McCain: Less Foreign Oil For U.S.

Republican presidential candidate, Sen. John McCain, R-Ariz., center, with Sen. Lindsey Graham, R-S.C., left, speaks with scientists and engineers from the Savannah River Site in Aiken, S.C., after talking about America's need for energy independence at the Center for Hydrogen Research, Monday, Dec. 10, 2008.
Republican White House candidate John McCain said in a speech Monday that the United States needs to reduce its dependence on other parts of the world for oil and encouraged more nuclear and hydrogen power.

"As president, I'll propose a national energy strategy that will amount to a declaration of independence from the fear bred by our reliance on oil sheiks and our vulnerability to the troubled politics of the lands they rule," McCain said in remarks prepared for delivery at the Center for Hydrogen Research in this early voting state. "The strategy I propose won't be another grab bag of handouts to this or that industry and a full employment act for lobbyists. It will rely on the genius and technological prowess of American industry and science."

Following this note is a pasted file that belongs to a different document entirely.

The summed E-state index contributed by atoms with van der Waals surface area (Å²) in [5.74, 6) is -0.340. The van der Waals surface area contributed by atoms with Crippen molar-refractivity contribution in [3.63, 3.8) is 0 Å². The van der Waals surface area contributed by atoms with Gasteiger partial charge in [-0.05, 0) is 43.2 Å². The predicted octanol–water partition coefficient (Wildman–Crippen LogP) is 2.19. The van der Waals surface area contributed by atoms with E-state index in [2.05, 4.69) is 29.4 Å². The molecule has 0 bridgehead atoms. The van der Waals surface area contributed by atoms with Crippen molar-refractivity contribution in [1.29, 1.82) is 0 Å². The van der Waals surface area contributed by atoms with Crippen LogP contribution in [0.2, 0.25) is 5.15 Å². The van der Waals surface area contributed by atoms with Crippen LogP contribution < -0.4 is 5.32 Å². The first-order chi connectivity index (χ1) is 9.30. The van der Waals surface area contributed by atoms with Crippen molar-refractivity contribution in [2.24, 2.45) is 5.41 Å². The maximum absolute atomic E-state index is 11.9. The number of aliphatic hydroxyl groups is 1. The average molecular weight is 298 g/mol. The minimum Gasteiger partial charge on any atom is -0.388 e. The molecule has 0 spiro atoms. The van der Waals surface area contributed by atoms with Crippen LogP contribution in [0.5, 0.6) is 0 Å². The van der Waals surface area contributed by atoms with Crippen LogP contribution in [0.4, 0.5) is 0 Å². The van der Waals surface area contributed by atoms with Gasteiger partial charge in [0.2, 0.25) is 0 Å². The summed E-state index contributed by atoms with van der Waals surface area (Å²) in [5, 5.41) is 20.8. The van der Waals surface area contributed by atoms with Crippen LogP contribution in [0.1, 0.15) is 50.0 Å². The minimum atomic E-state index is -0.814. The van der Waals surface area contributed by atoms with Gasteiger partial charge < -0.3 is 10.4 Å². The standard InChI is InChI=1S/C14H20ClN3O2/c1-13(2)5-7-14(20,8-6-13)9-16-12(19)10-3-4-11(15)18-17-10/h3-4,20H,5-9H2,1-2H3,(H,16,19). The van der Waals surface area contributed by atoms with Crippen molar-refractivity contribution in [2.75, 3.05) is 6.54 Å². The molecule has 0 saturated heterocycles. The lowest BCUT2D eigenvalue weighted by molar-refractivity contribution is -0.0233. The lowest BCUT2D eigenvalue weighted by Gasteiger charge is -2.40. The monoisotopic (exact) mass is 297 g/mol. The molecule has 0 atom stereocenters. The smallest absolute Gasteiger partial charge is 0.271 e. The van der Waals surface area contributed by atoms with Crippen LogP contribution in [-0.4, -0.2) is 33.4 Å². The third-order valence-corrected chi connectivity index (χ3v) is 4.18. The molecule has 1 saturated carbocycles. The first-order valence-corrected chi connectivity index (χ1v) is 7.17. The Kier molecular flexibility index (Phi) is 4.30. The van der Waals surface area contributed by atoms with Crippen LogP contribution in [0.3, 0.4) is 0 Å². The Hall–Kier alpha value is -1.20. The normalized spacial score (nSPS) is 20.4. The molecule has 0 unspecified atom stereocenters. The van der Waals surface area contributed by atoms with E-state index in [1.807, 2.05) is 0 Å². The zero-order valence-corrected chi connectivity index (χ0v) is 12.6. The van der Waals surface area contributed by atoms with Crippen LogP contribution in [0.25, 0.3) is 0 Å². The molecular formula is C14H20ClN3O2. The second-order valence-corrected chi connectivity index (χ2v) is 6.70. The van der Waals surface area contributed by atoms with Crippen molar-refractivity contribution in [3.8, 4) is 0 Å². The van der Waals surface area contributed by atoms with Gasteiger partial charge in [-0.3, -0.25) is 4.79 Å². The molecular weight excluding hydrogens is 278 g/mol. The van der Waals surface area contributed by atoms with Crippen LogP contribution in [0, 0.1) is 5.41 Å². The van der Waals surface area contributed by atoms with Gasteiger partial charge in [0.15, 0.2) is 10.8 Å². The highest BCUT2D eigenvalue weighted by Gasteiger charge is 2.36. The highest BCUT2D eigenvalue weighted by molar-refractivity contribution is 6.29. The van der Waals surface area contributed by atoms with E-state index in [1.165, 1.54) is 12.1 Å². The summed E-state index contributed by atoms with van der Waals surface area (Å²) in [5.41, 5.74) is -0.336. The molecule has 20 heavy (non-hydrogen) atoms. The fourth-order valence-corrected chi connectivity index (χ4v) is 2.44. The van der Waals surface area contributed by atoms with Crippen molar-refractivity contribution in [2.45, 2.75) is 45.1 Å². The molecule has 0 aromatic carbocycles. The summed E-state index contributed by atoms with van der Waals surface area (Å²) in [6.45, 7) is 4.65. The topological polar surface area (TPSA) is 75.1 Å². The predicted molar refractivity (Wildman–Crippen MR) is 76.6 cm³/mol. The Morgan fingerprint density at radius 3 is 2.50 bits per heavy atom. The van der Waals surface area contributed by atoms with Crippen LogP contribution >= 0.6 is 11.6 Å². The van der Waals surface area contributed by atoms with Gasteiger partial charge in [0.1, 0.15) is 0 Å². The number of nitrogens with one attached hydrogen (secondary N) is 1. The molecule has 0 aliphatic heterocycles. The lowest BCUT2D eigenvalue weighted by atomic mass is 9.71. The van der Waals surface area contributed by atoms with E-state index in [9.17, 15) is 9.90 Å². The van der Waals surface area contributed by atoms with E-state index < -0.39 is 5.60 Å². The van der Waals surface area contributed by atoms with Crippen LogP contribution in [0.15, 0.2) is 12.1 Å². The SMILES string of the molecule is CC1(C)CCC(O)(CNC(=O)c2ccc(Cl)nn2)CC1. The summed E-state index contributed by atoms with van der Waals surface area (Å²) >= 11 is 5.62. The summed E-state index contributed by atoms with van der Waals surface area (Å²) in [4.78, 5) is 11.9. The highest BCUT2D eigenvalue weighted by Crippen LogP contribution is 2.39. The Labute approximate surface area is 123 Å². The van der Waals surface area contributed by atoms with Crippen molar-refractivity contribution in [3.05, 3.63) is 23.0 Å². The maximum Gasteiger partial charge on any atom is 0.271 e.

The Arizona senator said in the remarks that more nuclear power had been stymied by politics.

"We've let the fears of 30 years ago, and an endless political squabble over the storage of nuclear spent fuel make it virtually impossible to build a single new plant that produces a form of energy that is safe and non-polluting," McCain said. "We can also find ways to use new sources of power like hydrogen. My energy policies will rely on setting good incentives for firms, entrepreneurs, and households."

At a North Augusta restaurant, McCain stressed his foreign policy credentials during an address to hundreds of people.

"If we fail in Iraq, they will follow us home," he said of radical Muslims.

McCain said Mike Huckabee's recent surge in the polls showed that debates matter, but did not elaborate.

"I think that my national security experience and background qualify me to be commander in chief," he said.

McCain also said that Sen. Joe Biden's call for a special counsel to investigate why CIA destroyed tapes of terror suspects under interrogation was "a partisan measure."

The Justice Department and the CIA's internal watchdog are conducting a joint inquiry to determine whether a full investigation is warranted.

McCain said the U.S. attorney general should investigate.